HECToR consists of 30 cabinets and a total of 2816 compute nodes. As there are 32 cores per compute node this leads to a total of 90,112 cores available for users. The theoretical peak performance of the system is greater than 800 TFlops.
There are 24 service nodes in the HECToR system.
2.3 Memory architecture
All the processors on the node share 32 GB of DDR3 memory. The total memory on HECToR is 90 TB.
All 4 modules (8 cores) within a NUMA region share an 8MB L3 cache (6MB data) with each module having a 2MB L2 data cache shared between the two cores. Each core has its own 16 kB data cache.
Each node has a main memory bandwidth of 85.3GB/s (42.7GB/s per socket, 5.3GB/s per module, 2.7GB/s per core).
Cray XE systems use the Cray Gemini interconnect which links all the compute nodes in a 3D torus. Every two XE compute nodes share a Gemini router which is connected to the processors and main memory via their HyperTransport links.
There are 10 links from each Gemini router on to the high-performance network (HPN); the peak bi-directional bandwidth of each link is 8 GB/s and the latency is around 1-1.5 microseconds.
Further details can be found at the following links:
- The Germini interconnect
- Workload Management and Application Placement for the CLE
- The HECToR's Gemini interconect
2.5 I/O subsystem architecture
HECToR has 12 I/O nodes to provide the connection between the machine and the data storage. Each I/O node is fully integrated into the toroidal communication network of the machine via their own Gemini chips. They are connected to the high-performance esFS external data storage via Infiniband fibre.
2.6 Available file systems
The detailed file system information for HECToR can be found at: Resource Management (HECToR User Guide)
Cray XE systems use two separate file systems: the "home" filesystem and the "work" filesystem. The "home" filesystem is backed up and can be used for the critical files and small permanet datasets. It cannot be accessed from the compute nodes, so all files required for running a job on the compute nodes must be present in the "work" filesystem. It should also be noted that the "home" filesystem is not designed for the long term storage of large sets of results. For long term storage, the archive facility should be used.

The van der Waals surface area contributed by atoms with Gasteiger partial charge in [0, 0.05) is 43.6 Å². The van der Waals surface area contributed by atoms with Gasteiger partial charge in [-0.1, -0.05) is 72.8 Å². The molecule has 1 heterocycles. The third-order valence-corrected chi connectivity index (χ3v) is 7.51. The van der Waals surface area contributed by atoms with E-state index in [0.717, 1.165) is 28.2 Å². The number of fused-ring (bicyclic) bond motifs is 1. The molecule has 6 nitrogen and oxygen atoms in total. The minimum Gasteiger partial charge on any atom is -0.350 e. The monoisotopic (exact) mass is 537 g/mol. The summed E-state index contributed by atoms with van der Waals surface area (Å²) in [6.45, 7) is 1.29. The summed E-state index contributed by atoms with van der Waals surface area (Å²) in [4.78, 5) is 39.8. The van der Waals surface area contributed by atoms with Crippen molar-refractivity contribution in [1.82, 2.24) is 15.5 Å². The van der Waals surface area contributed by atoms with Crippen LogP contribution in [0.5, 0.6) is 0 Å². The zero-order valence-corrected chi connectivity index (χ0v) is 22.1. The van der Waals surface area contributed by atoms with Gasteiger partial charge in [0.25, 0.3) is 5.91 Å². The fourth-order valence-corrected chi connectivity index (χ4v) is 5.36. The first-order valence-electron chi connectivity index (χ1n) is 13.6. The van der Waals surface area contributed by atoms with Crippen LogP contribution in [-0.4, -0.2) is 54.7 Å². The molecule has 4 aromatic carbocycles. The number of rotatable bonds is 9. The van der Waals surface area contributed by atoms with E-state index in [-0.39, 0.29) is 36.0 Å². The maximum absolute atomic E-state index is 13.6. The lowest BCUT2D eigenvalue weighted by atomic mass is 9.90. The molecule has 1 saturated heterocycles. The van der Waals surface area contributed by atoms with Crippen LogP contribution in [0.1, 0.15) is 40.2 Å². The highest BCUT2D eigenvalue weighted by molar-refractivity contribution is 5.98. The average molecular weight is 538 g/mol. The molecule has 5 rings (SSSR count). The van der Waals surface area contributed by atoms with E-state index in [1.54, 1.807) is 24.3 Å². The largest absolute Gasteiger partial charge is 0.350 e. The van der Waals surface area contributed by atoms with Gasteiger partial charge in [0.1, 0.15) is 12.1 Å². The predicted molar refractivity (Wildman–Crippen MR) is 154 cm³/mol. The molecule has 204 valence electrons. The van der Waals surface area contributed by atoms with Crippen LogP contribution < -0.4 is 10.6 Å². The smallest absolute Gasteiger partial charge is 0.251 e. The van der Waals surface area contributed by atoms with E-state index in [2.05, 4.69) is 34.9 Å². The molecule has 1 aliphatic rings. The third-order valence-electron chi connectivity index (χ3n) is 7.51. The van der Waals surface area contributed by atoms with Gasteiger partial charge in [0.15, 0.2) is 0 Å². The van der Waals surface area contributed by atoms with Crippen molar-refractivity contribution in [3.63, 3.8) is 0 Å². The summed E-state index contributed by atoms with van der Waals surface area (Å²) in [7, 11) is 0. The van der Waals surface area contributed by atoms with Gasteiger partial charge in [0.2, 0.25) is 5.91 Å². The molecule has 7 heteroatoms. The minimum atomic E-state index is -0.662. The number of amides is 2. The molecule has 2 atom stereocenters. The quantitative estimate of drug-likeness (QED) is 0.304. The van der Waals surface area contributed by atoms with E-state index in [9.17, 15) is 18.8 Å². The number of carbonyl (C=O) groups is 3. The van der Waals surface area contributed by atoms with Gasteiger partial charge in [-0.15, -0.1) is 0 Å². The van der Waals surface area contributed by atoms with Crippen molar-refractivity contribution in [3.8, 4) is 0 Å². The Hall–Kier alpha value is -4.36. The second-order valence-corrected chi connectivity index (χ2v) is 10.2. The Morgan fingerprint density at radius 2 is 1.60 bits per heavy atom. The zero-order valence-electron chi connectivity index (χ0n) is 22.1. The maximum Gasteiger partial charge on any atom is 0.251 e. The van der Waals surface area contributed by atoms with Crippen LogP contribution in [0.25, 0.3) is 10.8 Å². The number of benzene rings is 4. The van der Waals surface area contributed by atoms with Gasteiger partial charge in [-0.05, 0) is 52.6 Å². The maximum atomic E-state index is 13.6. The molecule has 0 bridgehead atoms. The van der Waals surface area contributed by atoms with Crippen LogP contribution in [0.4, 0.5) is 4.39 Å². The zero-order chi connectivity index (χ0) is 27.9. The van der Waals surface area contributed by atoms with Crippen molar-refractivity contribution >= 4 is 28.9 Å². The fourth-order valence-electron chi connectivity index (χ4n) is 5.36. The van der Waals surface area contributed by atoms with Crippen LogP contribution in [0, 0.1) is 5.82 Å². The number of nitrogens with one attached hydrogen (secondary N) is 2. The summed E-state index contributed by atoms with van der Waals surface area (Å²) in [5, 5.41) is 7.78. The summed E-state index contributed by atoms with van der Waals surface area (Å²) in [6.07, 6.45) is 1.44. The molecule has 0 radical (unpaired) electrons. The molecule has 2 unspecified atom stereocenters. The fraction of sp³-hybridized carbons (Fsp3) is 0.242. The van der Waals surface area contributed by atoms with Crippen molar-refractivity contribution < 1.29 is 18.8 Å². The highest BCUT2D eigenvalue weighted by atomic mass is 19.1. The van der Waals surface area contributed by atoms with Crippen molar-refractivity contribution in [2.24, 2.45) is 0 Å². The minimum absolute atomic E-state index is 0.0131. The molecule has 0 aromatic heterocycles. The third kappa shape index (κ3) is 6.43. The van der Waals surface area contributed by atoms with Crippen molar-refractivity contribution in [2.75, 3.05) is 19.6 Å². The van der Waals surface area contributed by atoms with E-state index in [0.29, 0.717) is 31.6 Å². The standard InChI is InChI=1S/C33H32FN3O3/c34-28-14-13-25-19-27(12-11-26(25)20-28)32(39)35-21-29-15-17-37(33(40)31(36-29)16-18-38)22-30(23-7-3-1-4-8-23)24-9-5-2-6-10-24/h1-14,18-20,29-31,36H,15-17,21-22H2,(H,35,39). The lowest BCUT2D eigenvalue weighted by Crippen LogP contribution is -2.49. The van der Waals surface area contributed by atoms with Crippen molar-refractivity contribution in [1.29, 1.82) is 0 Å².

The "work" filesystem on Cray XE systems is a Lustre distributed parallel file system. It is the only filesystem that can be accessed from the compute nodes. Thus the parallel executable(s) and all input data files must be present on the "work" directory before running; and all output files generated during the execution on compute nodes must be wrtten to the "work" filesystem. There is no separate backup of data on the "work" filesystem.
HECToR users should use the archive facility for the long term storage.
See more info about the Archive on HECToR:
2.7 Operating system (CLE)
The operating system on Cray XE is the Cray Linux Environment (CLE) which in turn is based on SuSE Linux. CLE consists of two components: CLE and Compute Node Linux (CNL).
The service nodes of a Cray XE system (for example, the frontend nodes) run the a full-featured version of Linux.
The compute nodes of a Cray XE system run CNL. CNL is a stripped-down version of Linux that has been extensively modified to reduce both the memory footprint of the OS and also the amount of variation in compute node performance due to OS overhead.
2.7.1 Cluster Compatibility Mode (CCM)
If you require full-featured Linux on the compute nodes of an Cray XE system (for example, to run a ISV code) you may be able to employ Cluster Compatibility Mode (CCM). Please contact the HECToR Helpdesk for more information.>>>>>>> 1.12